Martin Chemnitz and His Church
On this trip to Germany I made it a point to go visit St. Martini Church in Braunschweig where Chemnitz served as superintendent and pastor, and where he is buried. The church was very well preserved, and the Chemnitz memorial plaque is featured prominently in the front of the sanctuary, just right of the chancel and altar. It holds a portrait of Chemnitz painted in 1580, the year the Book of Concord was published. It is one of the finest portraits of Chemnitz I’ve ever seen, and there are not many, to be sure. I was unable to locate precisely where Chemnitz is buried in the church. I didn’t realize that Johann Arndt was a pastor of the church until I entered it. There, right past the main door, is a large painting of Arndt with a plaque describing his life and career. We managed to slip into the church literally as a wedding was letting out. The bride and groom walked past me as I was taking a photo of Arndt’s picture. They didn’t seem to mind me, but I was a bit suprised to see them. Here are some photos I took, both of the exterior of the church, and interior. Clicking on the photo brings up the full size version. These are large images, so dial-up folks, please be advised. A few more comments: The altar in the church is not original to Chemnitz’ time, but was installed later, during the age of Lutheran Orthodoxy. As you can see, is has a stunning collection of statuary. Once again, in every church we visited, the artwork was beautiful. So, the next time you hear somebody opine that the "empty cross" is Lutheran and a crucifix is "Catholic" please find some kind way to help the person understand how entirely, utterly, completely and totally false this is.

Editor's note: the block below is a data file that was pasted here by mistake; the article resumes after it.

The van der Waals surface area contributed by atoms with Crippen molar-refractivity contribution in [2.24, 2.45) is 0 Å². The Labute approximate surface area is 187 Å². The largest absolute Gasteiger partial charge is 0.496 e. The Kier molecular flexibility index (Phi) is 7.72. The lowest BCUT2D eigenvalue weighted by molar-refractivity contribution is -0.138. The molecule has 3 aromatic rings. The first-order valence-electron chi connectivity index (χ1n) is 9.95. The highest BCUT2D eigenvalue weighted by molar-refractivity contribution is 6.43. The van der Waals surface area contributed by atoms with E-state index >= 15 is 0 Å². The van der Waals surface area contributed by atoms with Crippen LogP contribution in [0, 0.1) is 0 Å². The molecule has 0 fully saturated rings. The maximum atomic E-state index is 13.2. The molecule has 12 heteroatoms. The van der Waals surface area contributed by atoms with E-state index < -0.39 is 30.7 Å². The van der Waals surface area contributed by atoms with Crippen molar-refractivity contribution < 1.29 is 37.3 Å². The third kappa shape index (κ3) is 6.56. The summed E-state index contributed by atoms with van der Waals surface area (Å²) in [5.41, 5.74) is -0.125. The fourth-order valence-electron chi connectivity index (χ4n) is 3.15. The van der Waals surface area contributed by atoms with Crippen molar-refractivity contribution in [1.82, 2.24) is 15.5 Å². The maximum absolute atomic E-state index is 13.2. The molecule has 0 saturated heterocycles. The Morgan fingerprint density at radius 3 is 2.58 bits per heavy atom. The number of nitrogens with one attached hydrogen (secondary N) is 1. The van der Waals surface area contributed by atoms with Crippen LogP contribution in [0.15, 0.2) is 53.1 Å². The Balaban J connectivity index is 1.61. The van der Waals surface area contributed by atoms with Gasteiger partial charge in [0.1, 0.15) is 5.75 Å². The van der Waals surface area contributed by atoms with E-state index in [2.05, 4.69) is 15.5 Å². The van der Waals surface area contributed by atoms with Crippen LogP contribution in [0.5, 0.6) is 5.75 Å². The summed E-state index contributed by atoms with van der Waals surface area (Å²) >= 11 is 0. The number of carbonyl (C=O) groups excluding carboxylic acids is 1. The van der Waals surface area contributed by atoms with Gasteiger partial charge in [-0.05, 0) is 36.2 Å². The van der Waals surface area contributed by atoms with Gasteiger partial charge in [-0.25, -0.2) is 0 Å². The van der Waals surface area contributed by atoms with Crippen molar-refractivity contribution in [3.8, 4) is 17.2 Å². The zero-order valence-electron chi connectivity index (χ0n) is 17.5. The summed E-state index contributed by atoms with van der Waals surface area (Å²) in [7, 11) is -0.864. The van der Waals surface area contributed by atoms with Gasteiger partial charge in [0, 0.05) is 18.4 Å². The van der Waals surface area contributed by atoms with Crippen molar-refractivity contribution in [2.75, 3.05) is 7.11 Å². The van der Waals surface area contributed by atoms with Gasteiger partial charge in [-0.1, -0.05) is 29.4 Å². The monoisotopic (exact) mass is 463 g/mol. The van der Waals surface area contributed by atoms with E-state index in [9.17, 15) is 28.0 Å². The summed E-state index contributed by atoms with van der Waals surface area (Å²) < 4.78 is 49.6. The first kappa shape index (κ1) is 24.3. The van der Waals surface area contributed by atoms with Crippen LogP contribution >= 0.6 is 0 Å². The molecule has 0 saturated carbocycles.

I can’t figure out how to space these photos with captions, so I’m just going to put them below and then explain them here, in order.
Photo One: Interior of St. Martini Church, Braunschweig, Germany.
Photo Two: Exterior, front, of St. Martini Church, Braunschweig, Germany.
Photo Three: Close up of the portrait of Chemnitz inside the church.
Photo Four: The ornate frame and memorial in which the painting is found.
Photo Five: The altar in St. Martini